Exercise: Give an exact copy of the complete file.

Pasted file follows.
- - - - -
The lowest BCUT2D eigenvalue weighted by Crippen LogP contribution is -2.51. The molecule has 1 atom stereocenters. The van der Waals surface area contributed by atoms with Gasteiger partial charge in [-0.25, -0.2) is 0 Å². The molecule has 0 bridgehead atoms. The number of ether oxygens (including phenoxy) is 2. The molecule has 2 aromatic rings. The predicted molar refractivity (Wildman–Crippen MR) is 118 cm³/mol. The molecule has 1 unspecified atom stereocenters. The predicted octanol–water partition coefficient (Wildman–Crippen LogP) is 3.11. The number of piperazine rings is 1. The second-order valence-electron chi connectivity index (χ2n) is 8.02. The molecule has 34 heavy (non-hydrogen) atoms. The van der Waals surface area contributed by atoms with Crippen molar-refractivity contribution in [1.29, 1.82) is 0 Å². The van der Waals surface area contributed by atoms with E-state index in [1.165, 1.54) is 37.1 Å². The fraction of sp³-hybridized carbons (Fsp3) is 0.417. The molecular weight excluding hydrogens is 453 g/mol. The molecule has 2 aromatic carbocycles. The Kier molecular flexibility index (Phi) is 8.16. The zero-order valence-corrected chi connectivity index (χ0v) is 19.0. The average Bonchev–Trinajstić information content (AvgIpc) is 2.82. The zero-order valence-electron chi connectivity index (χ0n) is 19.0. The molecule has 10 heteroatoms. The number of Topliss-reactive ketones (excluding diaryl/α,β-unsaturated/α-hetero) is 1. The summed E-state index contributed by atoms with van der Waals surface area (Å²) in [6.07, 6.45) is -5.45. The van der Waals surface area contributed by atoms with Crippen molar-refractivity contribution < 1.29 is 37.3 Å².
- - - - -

The lowest BCUT2D eigenvalue weighted by Crippen LogP contribution is -2.51. The molecule has 1 atom stereocenters. The van der Waals surface area contributed by atoms with Gasteiger partial charge in [-0.25, -0.2) is 0 Å². The molecule has 0 bridgehead atoms. The number of ether oxygens (including phenoxy) is 2. The molecule has 2 aromatic rings. The predicted molar refractivity (Wildman–Crippen MR) is 118 cm³/mol. The molecule has 1 unspecified atom stereocenters. The predicted octanol–water partition coefficient (Wildman–Crippen LogP) is 3.11. The number of piperazine rings is 1. The second-order valence-electron chi connectivity index (χ2n) is 8.02. The molecule has 34 heavy (non-hydrogen) atoms. The van der Waals surface area contributed by atoms with Crippen molar-refractivity contribution in [1.29, 1.82) is 0 Å². The van der Waals surface area contributed by atoms with E-state index in [1.165, 1.54) is 37.1 Å². The fraction of sp³-hybridized carbons (Fsp3) is 0.417. The molecular weight excluding hydrogens is 453 g/mol. The molecule has 2 aromatic carbocycles. The Kier molecular flexibility index (Phi) is 8.16. The zero-order valence-corrected chi connectivity index (χ0v) is 19.0. The average Bonchev–Trinajstić information content (AvgIpc) is 2.82. The zero-order valence-electron chi connectivity index (χ0n) is 19.0. The molecule has 10 heteroatoms. The number of Topliss-reactive ketones (excluding diaryl/α,β-unsaturated/α-hetero) is 1. The summed E-state index contributed by atoms with van der Waals surface area (Å²) in [6.07, 6.45) is -5.45. The van der Waals surface area contributed by atoms with Crippen molar-refractivity contribution < 1.29 is 37.3 Å².